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ERIC Number: ED556374
Record Type: Non-Journal
Publication Date: 2009
Pages: 155
Abstractor: As Provided
Reference Count: N/A
ISBN: 978-1-3036-3003-3
Toward Understanding the Cognitive Processes of Software Design in Novice Programmers
Yeh, Kuo-Chuan
ProQuest LLC, Ph.D. Dissertation, The Pennsylvania State University
This study provides insights with regard to the types of cognitive processes that are involved in the formation of mental models and the way those models change over the course of a semester in novice programmers doing a design task. Eight novice programmers participated in this study for three distinct software design sessions, using the same design scenario, at different times during the semester. Verbal protocols were collected and analyzed by segmenting them into a series of episodes, which were then categorized as one of five types of cognitive processes: problem comprehension, decomposition, structuring, mental simulation, and evaluation. Episodes that did not directly relate to the design problem are categorized as a non-design type of activity. Both the types of episodes and the finished design documents were analyzed to project what type of mental models the novice programmers have, how they use their mental models in a design process, and how they restructure their mental models. Two types of mental models were used by the novice programmers in this study. One was a UI-based mental model, which is the most common mental model formed by the novice programmers. It is an easy to use, action-oriented mental model created by the owner based on his experience interacting with the system to be designed. It tends to tax designers' mental simulation ability, but is simple and shallow. The second type of mental model, which is also used by novice programmers, although not as frequently, is a programming-based mental model in which novice programmers incorporate programming concepts and symbolic representation into their design. Because the activity of programming is detail-oriented, and procedurally-driven, designers using this model tend to focus on decomposition and structuring. This study also finds that the prototypical mental model the novices create in the beginning of a design session does not have enough detail and is not executable. They often change and reconstruct their mental models during the design process. The inability to create an executable mental model is probably one of the reasons that they demonstrate a more opportunistic design pattern than a systematic one (i.e., a top-down strategy). As a result, for novice programmers, the problem solving process becomes the consolidation of mental models. [The dissertation citations contained here are published with the permission of ProQuest LLC. Further reproduction is prohibited without permission. Copies of dissertations may be obtained by Telephone (800) 1-800-521-0600. Web page:]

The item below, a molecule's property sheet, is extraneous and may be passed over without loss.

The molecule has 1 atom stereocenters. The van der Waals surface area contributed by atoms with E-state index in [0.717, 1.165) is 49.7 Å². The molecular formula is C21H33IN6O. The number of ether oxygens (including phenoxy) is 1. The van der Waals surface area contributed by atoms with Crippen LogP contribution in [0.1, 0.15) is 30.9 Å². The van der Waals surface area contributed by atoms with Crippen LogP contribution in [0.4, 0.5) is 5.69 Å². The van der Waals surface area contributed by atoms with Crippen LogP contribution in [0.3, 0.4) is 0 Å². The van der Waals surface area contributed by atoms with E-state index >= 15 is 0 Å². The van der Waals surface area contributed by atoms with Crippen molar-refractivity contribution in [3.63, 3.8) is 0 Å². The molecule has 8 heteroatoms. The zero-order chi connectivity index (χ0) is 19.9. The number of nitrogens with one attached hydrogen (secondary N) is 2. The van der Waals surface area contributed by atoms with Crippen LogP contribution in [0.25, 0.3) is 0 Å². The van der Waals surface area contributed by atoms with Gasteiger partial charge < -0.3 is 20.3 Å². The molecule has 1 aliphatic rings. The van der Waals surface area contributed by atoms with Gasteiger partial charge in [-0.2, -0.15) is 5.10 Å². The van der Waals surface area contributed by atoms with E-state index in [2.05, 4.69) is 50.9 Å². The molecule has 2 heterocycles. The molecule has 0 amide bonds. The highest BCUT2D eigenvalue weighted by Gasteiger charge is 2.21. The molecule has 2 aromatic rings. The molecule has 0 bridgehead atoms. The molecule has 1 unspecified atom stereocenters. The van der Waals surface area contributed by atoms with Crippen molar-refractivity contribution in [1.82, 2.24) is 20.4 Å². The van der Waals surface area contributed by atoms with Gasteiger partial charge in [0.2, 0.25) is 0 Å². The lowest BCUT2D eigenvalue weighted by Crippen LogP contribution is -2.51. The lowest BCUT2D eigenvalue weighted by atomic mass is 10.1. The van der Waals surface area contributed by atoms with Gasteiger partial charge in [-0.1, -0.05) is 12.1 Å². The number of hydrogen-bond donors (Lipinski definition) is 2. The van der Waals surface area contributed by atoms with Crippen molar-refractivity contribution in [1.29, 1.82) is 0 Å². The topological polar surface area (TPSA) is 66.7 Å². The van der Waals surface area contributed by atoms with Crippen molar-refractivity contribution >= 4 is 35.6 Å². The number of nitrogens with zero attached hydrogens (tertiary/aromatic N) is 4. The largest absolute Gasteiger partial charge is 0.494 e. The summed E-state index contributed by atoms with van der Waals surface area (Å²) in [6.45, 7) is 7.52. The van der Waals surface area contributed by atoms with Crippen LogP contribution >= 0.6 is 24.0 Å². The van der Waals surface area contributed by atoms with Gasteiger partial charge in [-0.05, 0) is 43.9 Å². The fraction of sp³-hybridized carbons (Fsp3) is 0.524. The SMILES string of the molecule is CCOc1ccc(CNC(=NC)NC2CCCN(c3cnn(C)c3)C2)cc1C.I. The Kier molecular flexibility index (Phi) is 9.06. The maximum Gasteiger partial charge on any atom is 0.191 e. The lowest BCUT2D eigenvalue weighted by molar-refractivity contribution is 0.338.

ProQuest LLC. 789 East Eisenhower Parkway, P.O. Box 1346, Ann Arbor, MI 48106. Tel: 800-521-0600; Web site:
Publication Type: Dissertations/Theses - Doctoral Dissertations
Education Level: N/A
Audience: N/A
Language: English
Sponsor: N/A
Authoring Institution: N/A